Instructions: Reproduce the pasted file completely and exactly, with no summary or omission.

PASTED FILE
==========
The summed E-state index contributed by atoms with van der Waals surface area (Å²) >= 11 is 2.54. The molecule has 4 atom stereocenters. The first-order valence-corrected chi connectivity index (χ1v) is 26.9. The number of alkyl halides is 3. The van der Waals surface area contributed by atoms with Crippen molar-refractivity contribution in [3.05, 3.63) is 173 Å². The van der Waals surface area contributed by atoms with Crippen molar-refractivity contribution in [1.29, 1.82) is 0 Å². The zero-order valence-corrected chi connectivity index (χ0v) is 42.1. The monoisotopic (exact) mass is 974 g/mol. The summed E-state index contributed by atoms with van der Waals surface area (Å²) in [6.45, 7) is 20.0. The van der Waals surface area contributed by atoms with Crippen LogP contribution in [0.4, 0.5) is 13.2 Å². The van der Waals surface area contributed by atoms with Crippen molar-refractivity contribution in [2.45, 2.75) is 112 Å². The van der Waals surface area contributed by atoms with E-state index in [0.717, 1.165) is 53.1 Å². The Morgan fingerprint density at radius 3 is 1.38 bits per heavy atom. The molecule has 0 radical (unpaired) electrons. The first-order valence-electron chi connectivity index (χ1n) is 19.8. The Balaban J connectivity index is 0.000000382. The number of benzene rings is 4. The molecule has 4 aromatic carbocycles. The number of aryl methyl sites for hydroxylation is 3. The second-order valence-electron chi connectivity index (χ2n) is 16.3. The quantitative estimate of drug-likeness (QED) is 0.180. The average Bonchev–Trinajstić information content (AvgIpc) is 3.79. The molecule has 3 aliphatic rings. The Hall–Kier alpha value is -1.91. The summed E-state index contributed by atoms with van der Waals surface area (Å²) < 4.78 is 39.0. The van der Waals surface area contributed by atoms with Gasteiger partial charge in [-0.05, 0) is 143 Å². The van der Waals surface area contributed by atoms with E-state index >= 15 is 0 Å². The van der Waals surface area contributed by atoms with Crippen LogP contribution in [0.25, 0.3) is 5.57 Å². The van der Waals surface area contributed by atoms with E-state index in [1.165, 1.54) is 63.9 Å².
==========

The summed E-state index contributed by atoms with van der Waals surface area (Å²) >= 11 is 2.54. The molecule has 4 atom stereocenters. The first-order valence-corrected chi connectivity index (χ1v) is 26.9. The number of alkyl halides is 3. The van der Waals surface area contributed by atoms with Crippen molar-refractivity contribution in [3.05, 3.63) is 173 Å². The van der Waals surface area contributed by atoms with Crippen molar-refractivity contribution in [1.29, 1.82) is 0 Å². The zero-order valence-corrected chi connectivity index (χ0v) is 42.1. The monoisotopic (exact) mass is 974 g/mol. The summed E-state index contributed by atoms with van der Waals surface area (Å²) in [6.45, 7) is 20.0. The van der Waals surface area contributed by atoms with Crippen LogP contribution in [0.4, 0.5) is 13.2 Å². The van der Waals surface area contributed by atoms with Crippen molar-refractivity contribution in [2.45, 2.75) is 112 Å². The van der Waals surface area contributed by atoms with E-state index in [0.717, 1.165) is 53.1 Å². The Morgan fingerprint density at radius 3 is 1.38 bits per heavy atom. The molecule has 0 radical (unpaired) electrons. The first-order valence-electron chi connectivity index (χ1n) is 19.8. The Balaban J connectivity index is 0.000000382. The number of benzene rings is 4. The molecule has 4 aromatic carbocycles. The number of aryl methyl sites for hydroxylation is 3. The second-order valence-electron chi connectivity index (χ2n) is 16.3. The quantitative estimate of drug-likeness (QED) is 0.180. The average Bonchev–Trinajstić information content (AvgIpc) is 3.79. The molecule has 3 aliphatic rings. The Hall–Kier alpha value is -1.91. The summed E-state index contributed by atoms with van der Waals surface area (Å²) < 4.78 is 39.0. The van der Waals surface area contributed by atoms with Gasteiger partial charge in [-0.05, 0) is 143 Å². The van der Waals surface area contributed by atoms with E-state index >= 15 is 0 Å². The van der Waals surface area contributed by atoms with Crippen LogP contribution in [0.25, 0.3) is 5.57 Å². The van der Waals surface area contributed by atoms with E-state index in [1.165, 1.54) is 63.9 Å².